2. Get people moving
Is spiritual growth an expectation in your congregation? Data we’ve gathered shows the importance of helping people understand that they are on a spiritual journey. In this moment, how can you create a path with clear next steps for wherever they are on that journey?
For Episcopalians, the eucharist is transformative. People have missed it terribly. Now would be a great time to teach about this central sacrament. You may have picked up newcomers to the Episcopal tradition who are unfamiliar with the liturgy. You may be welcoming back longtime church-goers who recognize how much they’ve missed the eucharist and want to know what it’s all about. Capitalize on this curiosity. An instructed eucharist is a great way to deepen understanding of the spiritual journey. Another helpful resource about Holy Eucharist is Furman Buchanan’s book, Gifts of God for the People of God.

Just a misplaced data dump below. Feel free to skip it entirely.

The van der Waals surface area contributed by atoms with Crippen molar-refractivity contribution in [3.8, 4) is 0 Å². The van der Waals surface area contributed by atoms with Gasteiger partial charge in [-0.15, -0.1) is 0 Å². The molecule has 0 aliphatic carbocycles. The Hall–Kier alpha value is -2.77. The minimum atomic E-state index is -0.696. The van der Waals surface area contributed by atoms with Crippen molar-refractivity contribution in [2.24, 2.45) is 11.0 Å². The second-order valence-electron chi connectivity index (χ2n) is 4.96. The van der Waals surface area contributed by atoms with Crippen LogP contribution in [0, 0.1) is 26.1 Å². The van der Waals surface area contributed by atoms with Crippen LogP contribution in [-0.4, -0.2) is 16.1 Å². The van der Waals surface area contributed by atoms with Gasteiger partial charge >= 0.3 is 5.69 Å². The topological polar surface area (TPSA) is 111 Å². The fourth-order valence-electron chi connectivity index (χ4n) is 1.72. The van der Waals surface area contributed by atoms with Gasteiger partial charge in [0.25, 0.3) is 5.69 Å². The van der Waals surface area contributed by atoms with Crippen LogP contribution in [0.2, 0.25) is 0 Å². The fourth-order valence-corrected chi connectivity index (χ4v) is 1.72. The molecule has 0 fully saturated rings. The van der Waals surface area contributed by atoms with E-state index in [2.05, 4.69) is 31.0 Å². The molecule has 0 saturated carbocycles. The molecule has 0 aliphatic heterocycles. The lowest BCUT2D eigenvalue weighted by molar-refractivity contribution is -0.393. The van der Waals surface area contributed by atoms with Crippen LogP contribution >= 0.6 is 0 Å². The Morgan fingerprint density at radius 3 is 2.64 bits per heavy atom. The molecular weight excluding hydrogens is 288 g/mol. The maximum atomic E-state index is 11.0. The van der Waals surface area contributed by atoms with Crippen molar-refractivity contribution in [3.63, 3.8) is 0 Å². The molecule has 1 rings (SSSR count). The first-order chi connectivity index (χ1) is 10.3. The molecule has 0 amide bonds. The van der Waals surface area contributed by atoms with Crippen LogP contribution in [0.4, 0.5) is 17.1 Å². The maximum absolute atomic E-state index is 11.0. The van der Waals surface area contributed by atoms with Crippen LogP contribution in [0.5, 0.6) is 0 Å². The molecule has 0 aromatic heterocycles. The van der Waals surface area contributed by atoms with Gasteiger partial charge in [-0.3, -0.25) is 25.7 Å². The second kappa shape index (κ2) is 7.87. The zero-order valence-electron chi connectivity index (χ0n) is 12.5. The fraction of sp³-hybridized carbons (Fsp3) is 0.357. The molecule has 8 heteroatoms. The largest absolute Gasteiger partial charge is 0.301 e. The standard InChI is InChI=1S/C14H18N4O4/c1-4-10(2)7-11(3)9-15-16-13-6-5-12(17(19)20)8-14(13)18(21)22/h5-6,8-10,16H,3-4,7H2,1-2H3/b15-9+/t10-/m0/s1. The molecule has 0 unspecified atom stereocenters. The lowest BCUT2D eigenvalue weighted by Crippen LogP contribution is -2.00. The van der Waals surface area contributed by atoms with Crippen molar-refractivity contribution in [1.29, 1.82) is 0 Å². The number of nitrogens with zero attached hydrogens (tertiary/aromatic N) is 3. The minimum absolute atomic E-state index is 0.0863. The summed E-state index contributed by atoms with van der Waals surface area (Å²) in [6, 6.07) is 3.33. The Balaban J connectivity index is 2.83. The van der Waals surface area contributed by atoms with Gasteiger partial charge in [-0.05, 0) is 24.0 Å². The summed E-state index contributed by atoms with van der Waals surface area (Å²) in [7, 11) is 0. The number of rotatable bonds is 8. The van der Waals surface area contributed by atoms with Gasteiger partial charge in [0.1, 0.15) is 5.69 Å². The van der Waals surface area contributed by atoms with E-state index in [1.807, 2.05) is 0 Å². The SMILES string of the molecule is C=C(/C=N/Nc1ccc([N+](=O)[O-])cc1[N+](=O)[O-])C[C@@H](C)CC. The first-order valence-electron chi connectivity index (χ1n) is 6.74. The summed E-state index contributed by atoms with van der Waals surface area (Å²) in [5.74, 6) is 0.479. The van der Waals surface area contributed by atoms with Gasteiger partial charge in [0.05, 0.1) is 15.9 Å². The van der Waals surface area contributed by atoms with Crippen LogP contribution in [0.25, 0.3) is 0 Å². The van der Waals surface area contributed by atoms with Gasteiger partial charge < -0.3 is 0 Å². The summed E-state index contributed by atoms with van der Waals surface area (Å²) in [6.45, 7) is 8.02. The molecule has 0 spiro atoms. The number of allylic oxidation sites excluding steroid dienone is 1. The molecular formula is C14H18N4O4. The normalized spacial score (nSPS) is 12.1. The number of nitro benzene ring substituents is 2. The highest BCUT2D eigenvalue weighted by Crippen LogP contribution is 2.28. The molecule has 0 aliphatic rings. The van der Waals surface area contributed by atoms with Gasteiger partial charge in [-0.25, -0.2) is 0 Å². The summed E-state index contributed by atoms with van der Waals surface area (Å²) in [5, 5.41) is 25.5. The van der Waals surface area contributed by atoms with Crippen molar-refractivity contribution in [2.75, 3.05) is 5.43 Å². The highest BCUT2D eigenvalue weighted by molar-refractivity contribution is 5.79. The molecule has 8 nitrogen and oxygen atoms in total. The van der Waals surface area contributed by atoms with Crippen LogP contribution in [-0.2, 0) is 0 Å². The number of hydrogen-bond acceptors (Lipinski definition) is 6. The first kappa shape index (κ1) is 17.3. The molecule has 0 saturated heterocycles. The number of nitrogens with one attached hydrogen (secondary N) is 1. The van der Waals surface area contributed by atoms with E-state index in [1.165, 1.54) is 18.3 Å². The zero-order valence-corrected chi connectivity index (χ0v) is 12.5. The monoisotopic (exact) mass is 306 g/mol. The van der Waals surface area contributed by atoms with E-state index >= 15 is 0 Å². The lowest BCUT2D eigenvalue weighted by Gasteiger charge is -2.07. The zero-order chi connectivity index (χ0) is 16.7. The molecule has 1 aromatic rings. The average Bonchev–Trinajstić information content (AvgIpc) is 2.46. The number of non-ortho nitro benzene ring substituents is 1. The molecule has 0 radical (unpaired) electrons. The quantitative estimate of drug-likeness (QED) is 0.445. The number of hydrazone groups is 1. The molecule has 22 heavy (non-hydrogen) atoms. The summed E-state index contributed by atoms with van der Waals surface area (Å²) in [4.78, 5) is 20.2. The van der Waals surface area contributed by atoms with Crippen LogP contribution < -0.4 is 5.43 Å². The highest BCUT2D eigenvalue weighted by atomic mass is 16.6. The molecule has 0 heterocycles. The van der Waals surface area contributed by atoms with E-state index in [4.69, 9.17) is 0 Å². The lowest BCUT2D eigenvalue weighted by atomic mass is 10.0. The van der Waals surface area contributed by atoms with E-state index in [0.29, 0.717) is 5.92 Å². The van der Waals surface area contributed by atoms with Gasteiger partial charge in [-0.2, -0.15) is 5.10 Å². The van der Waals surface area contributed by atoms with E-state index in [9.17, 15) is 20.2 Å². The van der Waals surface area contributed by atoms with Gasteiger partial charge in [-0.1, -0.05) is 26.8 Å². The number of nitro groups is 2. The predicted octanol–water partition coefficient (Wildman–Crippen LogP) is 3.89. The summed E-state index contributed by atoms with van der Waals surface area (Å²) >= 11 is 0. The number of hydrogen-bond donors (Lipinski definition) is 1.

At the same time, in the midst of the pandemic, many parishioners have explored new spiritual practices, discovering alternative ways of “being” church. Find out what has been meaningful for people in this unusual time. See how new practices can be incorporated in your common life. As you move forward, how will you mix online and in-person gatherings? Which practices should continue to be offered online regardless of pandemic restriction?
3. Embed scripture in everything you do
According to research, the primary catalyst for spiritual growth is engagement in scripture. Whatever your future plans entail, scripture can be incorporated. It can be as simple as beginning meetings (even those about church business!) with 10 minutes of scripture reflection. It can mean launching a church-wide challenge to read a book of the Bible together to celebrate reunion. (The Good Book Club has archived resources that might help with facilitation). It can be offering study groups, online or in-person or some hybrid, to maximize engagement. Maybe you want to study Bible stories about time in the wilderness, or return from exile, circumstances not unlike coming out of the pandemic.
4. Create a sense of ownership